FIG. 1, which illustrates a memory array incorporating the principles of the present invention, shows a plurality of cells C in a matrix array interconnecting word and bit lines. Connected to each word line are reference cells CR. The rows or words are selected by a word line per row and the bits or columns are selected by activation of field effect transistors illustrated by Q1 and Q2 per column. The outputs of the bit field transistors illustrated by Q1 and Q2 are ORed together to provide an array output on the line illustrated by the letter E. The referenced cells, one for each word line, are addressed by the word line and are commonly interconnected to all the bit select lines by a plurality of field effect transistors illustrated as Q3 and Q4 one for each bit select line. The field effect transistors Q3 and Q4 are connected to ground by a field effect transistor Q5 which when activated, enables the transistors Q3 and Q4 to be activated by the switching of a threshold device in the reference cells from a high and a low resistance state. Activation of transistors Q3 and Q4 clamp the bit select lines to ground thereby disabling the bit transistors Q1 and Q2. Thus, transistors Q3,Q4 and Q5 form an output disabling circuit. The field effect transistors Q6 and Q7 function as current sources or sinks to effectuate a write and erase operation respectively. The write operation is defined as programming an addressed cell from a high to a low threshold value and the erased operation is the programming of an addressed cell from a low to a high threshold value. The devices having high and low threshold values still have a high resistance state unless addressed.
As will be obvious from the discussion of FIGS. 2 and 3, the reference cells CR in combination with the output disable field effect transistors Q3 and Q4 provide an array output signal indicative of the logic state represented by the threshold value of an address cell. As illustrated in FIG. 2, the reference cell is programmed to have a high threshold state and the address cell, for example, C11 is considered to have a high threshold value. Upon addressing the word line A with a ramp potential and the bit line D with a square wave at t0, the addressed cell C11 and the reference cell CR1 switch from a high to a low resistance state at the same time since they have relatively the same threshold value. This is illustrated at time t3. The switching of the reference cell CR1 from a high to a low resistance state activates output transistor Q3 to tie the bit line to ground thereby deactivating the selected bit field effect transistor Q1. The switching of the addressed cell and the reference cell are illustrated in graphs B and C of FIG. 2 and the activation of field effect transistor Q3 to ground the gate of Q1 is illustrated in graph D of FIG. 2. The simultaneous switching of the reference cell and the address cell provides no output as illustrated by graph E.
For a high threshold reference cell and a low threshold addressed cell, the difference is signals is illustrated in FIG. 3. At time t0, the word line A is addressed with a ramp potential and the bit select line D is addressed with a fixed potential. Once the low threshold value of addressed cell C11 is exceeded, the cell switches is from a high to a low resistance state as illustrated in graph B at t1. This signal is transmitted through transistor Q1 to provide an array output as on line E as illustrated in the graph E of FIG. 3. Once the threshold value of the reference cell is exceeded at time t3, it switches from a high to a low resistance state thereby activating output field effect transistor Q3 to clamp the gate of addressed bit field effect transistor Q1 and thereby turning if off. Thus, by comparing graphs E in FIGS. 2 and 3, the stored logic state represented by a high or low threshold value for the programmable threshold, switchable resistive device is readily discernable without special strobing techniques. Similarly, since the exact threshold of the device is not important, only the difference in threshold, the devices are insensitive to manufacturing, programming and environmental factors. By using a ramp voltage, the differential in threshold voltage becomes a function of time. The only other requirement is that the potential ramp be selected to have a maximum value greater than any anticipated threshold value of the programmable threshold, switchable resistive devices.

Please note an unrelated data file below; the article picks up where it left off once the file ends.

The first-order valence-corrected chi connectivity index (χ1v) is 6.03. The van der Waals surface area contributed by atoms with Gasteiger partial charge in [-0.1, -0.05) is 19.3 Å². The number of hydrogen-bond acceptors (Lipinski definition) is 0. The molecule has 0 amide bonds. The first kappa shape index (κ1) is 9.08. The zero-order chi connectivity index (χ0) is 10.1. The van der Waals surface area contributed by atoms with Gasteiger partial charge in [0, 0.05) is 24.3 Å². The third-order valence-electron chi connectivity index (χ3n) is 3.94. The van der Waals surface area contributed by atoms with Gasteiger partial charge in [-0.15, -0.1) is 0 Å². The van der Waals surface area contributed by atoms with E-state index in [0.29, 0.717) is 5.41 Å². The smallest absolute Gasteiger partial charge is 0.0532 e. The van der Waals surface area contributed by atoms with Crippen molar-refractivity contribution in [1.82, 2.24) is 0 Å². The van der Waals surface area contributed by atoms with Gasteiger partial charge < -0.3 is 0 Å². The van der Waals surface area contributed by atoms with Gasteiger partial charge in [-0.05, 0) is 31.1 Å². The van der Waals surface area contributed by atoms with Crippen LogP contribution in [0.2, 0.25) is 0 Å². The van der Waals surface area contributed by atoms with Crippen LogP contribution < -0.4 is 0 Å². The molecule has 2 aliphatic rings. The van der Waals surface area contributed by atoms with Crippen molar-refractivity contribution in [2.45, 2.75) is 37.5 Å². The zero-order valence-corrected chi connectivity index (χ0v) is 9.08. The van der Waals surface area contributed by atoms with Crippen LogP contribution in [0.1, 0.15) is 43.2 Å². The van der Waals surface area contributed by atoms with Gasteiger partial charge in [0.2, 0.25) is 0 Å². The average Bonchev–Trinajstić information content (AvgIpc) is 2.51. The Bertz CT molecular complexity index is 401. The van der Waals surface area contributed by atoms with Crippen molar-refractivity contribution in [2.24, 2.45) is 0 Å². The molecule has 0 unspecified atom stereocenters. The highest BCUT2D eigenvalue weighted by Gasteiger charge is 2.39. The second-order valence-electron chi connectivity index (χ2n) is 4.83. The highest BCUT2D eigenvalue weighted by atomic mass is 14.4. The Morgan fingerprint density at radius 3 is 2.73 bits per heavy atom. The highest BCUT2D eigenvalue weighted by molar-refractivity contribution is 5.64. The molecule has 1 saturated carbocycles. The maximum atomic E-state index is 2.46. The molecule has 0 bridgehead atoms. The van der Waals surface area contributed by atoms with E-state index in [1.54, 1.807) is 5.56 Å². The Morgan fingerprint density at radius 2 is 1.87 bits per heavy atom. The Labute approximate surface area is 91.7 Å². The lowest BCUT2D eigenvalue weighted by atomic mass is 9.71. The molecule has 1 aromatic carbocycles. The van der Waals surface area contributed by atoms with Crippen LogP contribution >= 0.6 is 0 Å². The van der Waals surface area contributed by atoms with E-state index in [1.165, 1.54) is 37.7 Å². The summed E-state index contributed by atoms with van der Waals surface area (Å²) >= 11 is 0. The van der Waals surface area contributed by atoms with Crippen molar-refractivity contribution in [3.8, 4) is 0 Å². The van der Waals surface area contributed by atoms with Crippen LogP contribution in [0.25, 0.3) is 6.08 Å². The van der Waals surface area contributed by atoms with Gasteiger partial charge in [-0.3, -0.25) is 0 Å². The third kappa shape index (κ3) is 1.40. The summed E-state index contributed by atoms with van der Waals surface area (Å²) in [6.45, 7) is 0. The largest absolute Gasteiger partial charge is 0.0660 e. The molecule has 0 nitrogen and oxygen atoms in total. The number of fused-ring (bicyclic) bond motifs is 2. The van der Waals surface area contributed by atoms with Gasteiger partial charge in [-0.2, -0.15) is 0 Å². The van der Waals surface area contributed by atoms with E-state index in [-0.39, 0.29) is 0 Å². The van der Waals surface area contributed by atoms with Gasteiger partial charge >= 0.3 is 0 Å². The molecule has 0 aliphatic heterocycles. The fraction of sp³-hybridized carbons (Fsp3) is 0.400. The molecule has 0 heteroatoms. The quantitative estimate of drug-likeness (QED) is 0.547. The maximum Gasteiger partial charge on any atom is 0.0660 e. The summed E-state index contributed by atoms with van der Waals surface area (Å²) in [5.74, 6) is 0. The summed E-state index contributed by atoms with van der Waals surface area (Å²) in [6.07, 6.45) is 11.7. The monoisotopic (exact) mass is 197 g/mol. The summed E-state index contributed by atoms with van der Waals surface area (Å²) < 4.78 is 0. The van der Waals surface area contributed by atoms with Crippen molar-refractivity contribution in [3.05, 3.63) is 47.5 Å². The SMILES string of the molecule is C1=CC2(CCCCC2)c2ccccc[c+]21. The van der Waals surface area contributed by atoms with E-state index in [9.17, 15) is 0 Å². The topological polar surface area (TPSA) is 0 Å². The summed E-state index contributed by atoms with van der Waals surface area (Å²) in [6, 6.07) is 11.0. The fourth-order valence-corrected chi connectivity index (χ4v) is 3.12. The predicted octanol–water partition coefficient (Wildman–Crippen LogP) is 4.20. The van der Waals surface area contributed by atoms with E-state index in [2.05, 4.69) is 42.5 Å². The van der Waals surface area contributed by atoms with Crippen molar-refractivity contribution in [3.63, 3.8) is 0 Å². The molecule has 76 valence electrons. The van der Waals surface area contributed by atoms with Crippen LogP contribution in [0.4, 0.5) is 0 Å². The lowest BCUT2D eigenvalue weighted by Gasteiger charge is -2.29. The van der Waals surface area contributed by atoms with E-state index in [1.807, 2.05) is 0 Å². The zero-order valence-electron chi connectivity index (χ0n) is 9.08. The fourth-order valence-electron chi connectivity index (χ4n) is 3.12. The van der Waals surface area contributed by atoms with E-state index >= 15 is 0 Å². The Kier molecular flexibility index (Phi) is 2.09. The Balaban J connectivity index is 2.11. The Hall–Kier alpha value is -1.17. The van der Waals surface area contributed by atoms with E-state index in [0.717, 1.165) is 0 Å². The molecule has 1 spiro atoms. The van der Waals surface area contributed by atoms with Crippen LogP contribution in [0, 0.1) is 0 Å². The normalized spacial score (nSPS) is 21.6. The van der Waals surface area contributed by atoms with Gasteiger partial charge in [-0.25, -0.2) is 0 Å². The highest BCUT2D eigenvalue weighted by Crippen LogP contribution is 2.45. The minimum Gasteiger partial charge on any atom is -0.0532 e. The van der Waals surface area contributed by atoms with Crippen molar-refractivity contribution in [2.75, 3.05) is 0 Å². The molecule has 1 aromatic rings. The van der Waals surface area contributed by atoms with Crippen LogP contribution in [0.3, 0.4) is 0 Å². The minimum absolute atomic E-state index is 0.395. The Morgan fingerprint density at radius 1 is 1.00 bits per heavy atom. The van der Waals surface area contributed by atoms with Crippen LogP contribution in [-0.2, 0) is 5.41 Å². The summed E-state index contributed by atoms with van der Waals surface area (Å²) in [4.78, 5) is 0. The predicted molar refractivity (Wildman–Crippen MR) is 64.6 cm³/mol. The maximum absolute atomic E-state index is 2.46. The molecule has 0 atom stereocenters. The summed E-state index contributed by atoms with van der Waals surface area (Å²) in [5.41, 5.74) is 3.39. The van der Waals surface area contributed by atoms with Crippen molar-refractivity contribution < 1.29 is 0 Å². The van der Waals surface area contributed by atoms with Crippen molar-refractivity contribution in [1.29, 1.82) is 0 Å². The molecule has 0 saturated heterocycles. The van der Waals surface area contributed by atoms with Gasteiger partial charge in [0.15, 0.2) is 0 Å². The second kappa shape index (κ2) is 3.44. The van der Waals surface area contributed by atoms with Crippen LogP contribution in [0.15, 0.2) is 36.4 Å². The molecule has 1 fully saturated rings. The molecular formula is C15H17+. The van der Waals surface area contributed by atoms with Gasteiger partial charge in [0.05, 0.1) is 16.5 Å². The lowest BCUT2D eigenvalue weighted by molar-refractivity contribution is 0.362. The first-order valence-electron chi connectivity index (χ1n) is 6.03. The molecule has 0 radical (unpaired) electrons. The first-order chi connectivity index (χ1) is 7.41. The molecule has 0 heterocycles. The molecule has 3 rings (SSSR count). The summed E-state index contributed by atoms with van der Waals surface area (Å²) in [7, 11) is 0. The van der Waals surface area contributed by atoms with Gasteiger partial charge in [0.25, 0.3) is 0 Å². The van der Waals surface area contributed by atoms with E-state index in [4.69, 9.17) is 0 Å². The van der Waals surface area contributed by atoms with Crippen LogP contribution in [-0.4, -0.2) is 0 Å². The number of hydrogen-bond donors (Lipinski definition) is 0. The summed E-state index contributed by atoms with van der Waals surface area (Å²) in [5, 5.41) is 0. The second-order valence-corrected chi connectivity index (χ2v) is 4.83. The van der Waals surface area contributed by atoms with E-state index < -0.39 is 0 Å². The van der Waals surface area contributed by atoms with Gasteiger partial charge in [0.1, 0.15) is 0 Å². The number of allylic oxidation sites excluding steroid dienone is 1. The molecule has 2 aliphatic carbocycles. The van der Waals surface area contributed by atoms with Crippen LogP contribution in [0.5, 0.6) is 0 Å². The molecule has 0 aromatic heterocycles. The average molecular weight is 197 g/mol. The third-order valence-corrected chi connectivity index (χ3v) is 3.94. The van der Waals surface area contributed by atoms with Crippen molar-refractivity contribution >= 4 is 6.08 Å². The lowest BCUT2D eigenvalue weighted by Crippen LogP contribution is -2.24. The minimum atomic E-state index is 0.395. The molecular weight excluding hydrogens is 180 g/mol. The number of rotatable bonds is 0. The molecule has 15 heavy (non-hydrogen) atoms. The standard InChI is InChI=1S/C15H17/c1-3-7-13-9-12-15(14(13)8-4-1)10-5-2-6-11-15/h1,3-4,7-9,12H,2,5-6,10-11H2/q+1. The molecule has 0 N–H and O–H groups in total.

The threshold of an array cell may be varied by writing or erasing its value. To program the value of cell C11, for example, word select line A is activated and bit select line D is activated. Read enabled transistor Q5 is biased to be off to prevent the reference cells from activating output transistors Q3 and Q4 to interfere with the write or erase sequence. To set C11 to a low threshold value, the word addressing is provided by a high voltage sufficient to cause the switchable resistive device of C11 to fire. Current source represented by transistor Q6 is activated for a very short period, for example, one microsecond. If the programmable threshold, switchable resistive device is an amorphous device, this current is sufficient to lower the threshold by partial crystalization without forming a current path which would represent a permanent low resistive state. To return the cell to a high threshold value, or erase the partial crystalizations, the addressing of cells C11 is repeated by addressing bit line D and word line A so as to exceed the threshold of the C11. The erase current source produced by field effect transistor Q7 is activated to provide a substantially greater programming current than the write current to substantially decrystalize the partially crystalized and return it to its high threshold value.